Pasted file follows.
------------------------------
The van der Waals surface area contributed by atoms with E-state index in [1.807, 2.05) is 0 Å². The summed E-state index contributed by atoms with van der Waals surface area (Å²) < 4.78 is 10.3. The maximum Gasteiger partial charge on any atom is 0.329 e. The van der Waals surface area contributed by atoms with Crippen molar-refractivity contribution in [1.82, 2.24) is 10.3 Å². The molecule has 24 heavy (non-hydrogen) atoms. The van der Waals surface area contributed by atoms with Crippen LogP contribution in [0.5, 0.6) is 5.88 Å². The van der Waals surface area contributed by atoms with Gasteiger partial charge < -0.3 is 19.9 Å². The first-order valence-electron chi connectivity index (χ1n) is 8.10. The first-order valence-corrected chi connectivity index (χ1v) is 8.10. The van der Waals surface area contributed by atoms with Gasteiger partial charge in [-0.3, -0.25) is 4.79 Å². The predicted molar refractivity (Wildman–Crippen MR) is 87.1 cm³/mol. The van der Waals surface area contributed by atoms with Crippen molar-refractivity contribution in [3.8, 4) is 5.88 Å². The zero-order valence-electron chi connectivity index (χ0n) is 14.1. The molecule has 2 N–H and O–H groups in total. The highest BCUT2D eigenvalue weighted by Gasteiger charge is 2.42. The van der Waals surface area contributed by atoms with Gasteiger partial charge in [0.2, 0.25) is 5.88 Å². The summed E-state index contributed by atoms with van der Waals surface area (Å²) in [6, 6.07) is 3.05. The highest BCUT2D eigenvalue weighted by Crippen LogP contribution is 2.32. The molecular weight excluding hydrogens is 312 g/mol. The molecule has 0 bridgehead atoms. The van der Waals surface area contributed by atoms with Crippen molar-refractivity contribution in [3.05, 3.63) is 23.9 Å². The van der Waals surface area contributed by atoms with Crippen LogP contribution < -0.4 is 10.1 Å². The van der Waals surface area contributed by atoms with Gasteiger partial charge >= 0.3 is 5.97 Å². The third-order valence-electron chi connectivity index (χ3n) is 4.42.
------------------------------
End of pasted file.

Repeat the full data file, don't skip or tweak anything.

The van der Waals surface area contributed by atoms with E-state index in [1.807, 2.05) is 0 Å². The summed E-state index contributed by atoms with van der Waals surface area (Å²) < 4.78 is 10.3. The maximum Gasteiger partial charge on any atom is 0.329 e. The van der Waals surface area contributed by atoms with Crippen molar-refractivity contribution in [1.82, 2.24) is 10.3 Å². The molecule has 24 heavy (non-hydrogen) atoms. The van der Waals surface area contributed by atoms with Crippen LogP contribution in [0.5, 0.6) is 5.88 Å². The van der Waals surface area contributed by atoms with Gasteiger partial charge < -0.3 is 19.9 Å². The first-order valence-electron chi connectivity index (χ1n) is 8.10. The first-order valence-corrected chi connectivity index (χ1v) is 8.10. The van der Waals surface area contributed by atoms with Gasteiger partial charge in [-0.3, -0.25) is 4.79 Å². The predicted molar refractivity (Wildman–Crippen MR) is 87.1 cm³/mol. The van der Waals surface area contributed by atoms with Crippen molar-refractivity contribution in [3.8, 4) is 5.88 Å². The zero-order valence-electron chi connectivity index (χ0n) is 14.1. The molecule has 2 N–H and O–H groups in total. The highest BCUT2D eigenvalue weighted by Gasteiger charge is 2.42. The van der Waals surface area contributed by atoms with Gasteiger partial charge in [0.2, 0.25) is 5.88 Å². The summed E-state index contributed by atoms with van der Waals surface area (Å²) in [6, 6.07) is 3.05. The highest BCUT2D eigenvalue weighted by Crippen LogP contribution is 2.32. The molecular weight excluding hydrogens is 312 g/mol. The molecule has 0 bridgehead atoms. The van der Waals surface area contributed by atoms with Crippen molar-refractivity contribution in [3.05, 3.63) is 23.9 Å². The van der Waals surface area contributed by atoms with Crippen LogP contribution < -0.4 is 10.1 Å². The van der Waals surface area contributed by atoms with Gasteiger partial charge >= 0.3 is 5.97 Å². The third-order valence-electron chi connectivity index (χ3n) is 4.42.